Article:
The experimental DGIII pattern was the predecessor to the AOR2 pattern currently (2020) standard issue to the US Navy as seen on the NWU Type 3.
“Item: Custom” and “Material: Custom” on tags.
Torso fabric is thicker than Multicam G2 AC shirt.
Rubbery (silicone?) tag on arm pocket is characteristic of older Crye items before they switched to the ribbon some time after 2006 (as seen on LV MBAV).
“Experimental Prototype” on tag.
Field Pants (AOR1)
These were found together with the prototype shirts shown above. The pattern is known as “DGII”, and later “AOR1”. This pattern would also become more commonly used by the Navy by both Special Forces as well as regular personnel in desert areas.
Tag says “Army Custom”.
Later DGIII Field Shirt:
In later versions of DGIII, the pattern is now vertically oriented so it is more similar to the standard issue NWU III.
Despite its resemblance to the Navy’s uniform, it still says “Army Custom” on the tag.
There are small “DGIII” watermarks throughout the pattern.
DGIII Pattern Comparisons:
The prototype pattern is similar to later NWU Type 3 (AOR2) but horizontal and more subdued, especially the black portion which appears almost translucent.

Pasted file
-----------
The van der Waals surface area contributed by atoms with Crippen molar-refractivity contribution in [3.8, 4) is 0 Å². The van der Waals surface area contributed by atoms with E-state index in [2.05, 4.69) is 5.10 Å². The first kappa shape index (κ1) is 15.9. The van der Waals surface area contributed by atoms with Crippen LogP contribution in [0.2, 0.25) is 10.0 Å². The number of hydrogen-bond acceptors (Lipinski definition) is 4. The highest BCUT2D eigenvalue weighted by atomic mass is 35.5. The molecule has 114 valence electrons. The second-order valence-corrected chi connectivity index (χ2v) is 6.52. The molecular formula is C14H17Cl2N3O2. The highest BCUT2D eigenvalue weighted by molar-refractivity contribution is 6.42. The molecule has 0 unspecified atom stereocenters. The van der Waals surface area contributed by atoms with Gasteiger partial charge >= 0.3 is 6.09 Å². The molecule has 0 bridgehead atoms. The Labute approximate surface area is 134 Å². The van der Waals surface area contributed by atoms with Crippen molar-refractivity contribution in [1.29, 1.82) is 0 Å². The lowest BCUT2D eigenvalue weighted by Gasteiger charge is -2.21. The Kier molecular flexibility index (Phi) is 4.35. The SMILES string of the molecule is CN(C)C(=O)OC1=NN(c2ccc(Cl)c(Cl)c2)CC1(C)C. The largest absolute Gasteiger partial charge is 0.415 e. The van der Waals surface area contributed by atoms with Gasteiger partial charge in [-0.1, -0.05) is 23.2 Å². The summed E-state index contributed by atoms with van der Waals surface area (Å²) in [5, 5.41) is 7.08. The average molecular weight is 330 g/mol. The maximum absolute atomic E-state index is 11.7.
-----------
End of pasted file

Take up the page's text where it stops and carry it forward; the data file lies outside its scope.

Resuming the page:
The later DGIII pattern’s black is darker than the prototype.
The black on the later DGIII also appears to be “shinier” than the NWU III’s black.
Used by Delta Force (CAG) in 2006. The photos below are mostly from Iraq (except for the Chevrolet ad, obviously).
Images from @1MinuteOut on Instagram:
Also seen in 2017 Chevy Commercial (source: https://www.motorauthority.com/news/1111022_tour-de-special-force-how-the-army-and-chevy-team-up-on-the-front-lines):
Later DG III Shirt:
Supposedly Delta Force on Mt Karachok in Sinjar Province, Northern Syria in 2017 (source for claim and image: https://www.reddit.com/r/MilitaryPorn/comments/682809/deltacag_operators_in_northern_syria_3500x2334/).
Article about event with smaller version of image in slideshow at bottom of page: https://www.reuters.com/article/us-mideast-crisis-turkey-iraq/turkish-jets-strike-kurdish-fighters-in-syria-iraqs-sinjar-idUSKBN17R0D2